By Casey Fletcher
The fourth incarnation of the Hunter Invitational at the Hunter Museum of American Art in Chattanooga was sold to me by a close friend as one of the more engaging exhibits that the museum has run in some time. The collection of eight working artists invited by the Hunter’s contemporary curator and UTC art history professor Nandini Makrandi was on display September 12 through December 30, 2018. On a dreary Saturday in December, I made the trip up to the second-floor gallery space to take a look.
At the entrance to the gallery space is a warm-up of sorts with several earth-tone paintings by Chattanooga-based artist Amanda Brazier. The paintings of cross-hatched lines made from pigments that she collects from the land around her home reference weaving techniques and – combined with their hypnotic, quiet, labored surfaces – the paintings have a monastic quality to them. Next to Brazier’s is the work of Johnson City’s own Mindy Herrin that carry more religious undertones. Her sculptures and drawings on the struggles of womanhood, such as Saint Sebastian in a wall-mounted sculpture and overized rings that echo Catholic reliquaries, utilize biblical motifs and appear to create their own symbology and mythical canon. They have a redemptive quality too: the flesh-meets-steel aesthetic parallels the work of HR Geiger but subverts and elevates S&M sexual pain into a reflection of the pain of one’s sex.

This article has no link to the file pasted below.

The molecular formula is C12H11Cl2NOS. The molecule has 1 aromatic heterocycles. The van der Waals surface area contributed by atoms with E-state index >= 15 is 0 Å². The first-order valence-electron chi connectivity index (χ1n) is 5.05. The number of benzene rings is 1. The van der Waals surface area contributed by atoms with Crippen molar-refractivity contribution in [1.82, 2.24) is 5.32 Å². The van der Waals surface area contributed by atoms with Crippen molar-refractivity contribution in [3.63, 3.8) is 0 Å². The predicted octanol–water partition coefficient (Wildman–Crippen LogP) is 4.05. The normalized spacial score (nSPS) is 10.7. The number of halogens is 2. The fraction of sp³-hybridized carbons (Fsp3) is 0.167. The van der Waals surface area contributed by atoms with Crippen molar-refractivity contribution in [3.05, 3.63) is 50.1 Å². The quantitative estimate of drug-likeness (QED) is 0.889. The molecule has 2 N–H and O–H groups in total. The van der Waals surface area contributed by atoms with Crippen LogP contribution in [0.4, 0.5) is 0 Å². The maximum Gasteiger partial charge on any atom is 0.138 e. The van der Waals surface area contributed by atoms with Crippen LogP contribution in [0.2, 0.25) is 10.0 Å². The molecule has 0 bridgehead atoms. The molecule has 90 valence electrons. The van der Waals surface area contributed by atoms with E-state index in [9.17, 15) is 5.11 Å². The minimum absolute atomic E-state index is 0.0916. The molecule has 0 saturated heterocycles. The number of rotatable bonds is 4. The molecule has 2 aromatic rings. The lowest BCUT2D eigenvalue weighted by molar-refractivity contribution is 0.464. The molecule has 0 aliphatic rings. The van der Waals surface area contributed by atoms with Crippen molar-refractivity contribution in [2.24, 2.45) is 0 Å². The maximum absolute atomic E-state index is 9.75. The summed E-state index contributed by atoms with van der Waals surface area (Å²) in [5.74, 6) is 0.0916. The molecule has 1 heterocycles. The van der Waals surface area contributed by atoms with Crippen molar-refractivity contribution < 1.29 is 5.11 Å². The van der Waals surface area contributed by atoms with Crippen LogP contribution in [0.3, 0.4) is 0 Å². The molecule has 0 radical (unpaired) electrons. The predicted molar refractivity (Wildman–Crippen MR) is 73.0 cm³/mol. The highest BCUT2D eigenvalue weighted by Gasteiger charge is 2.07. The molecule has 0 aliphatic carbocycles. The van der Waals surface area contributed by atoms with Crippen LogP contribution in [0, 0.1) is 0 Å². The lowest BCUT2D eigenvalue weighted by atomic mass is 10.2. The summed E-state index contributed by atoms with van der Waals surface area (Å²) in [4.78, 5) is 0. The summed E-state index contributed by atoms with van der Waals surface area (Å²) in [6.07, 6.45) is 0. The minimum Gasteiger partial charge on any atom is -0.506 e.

Across the room from Herrin is Andrew Scott Ross, whose work deals with the structure of modern museums through a floor installation and behind it a separate wall installation, both using copy paper and newsprint to suppose what a museum could look like in an alternate timeline. The floor installation has such painstakingly made intricacies it’s a shame for it to be overshadowed by the bright and boisterous salon-style arrangement directly behind it. Next to this are the fabric assemblages of Nashville artist Vadis Turner who, like Herrin’s and Brazier’s, deals with issues relating to womanhood. Of the three dealing overtly with said theme Turner’s handling of it feels recycled and inelegant by comparison. Herrin’s delicate 8”x10” graphite drawings say much more with less, depicting figures so softly rendered and fragile in their posture that you’d think twice before breathing on them. There’s also an admirable restraint in Brazier’s line paintings that summons the same feelings as an Agnes Martin that the 127” Object Heirloom misses.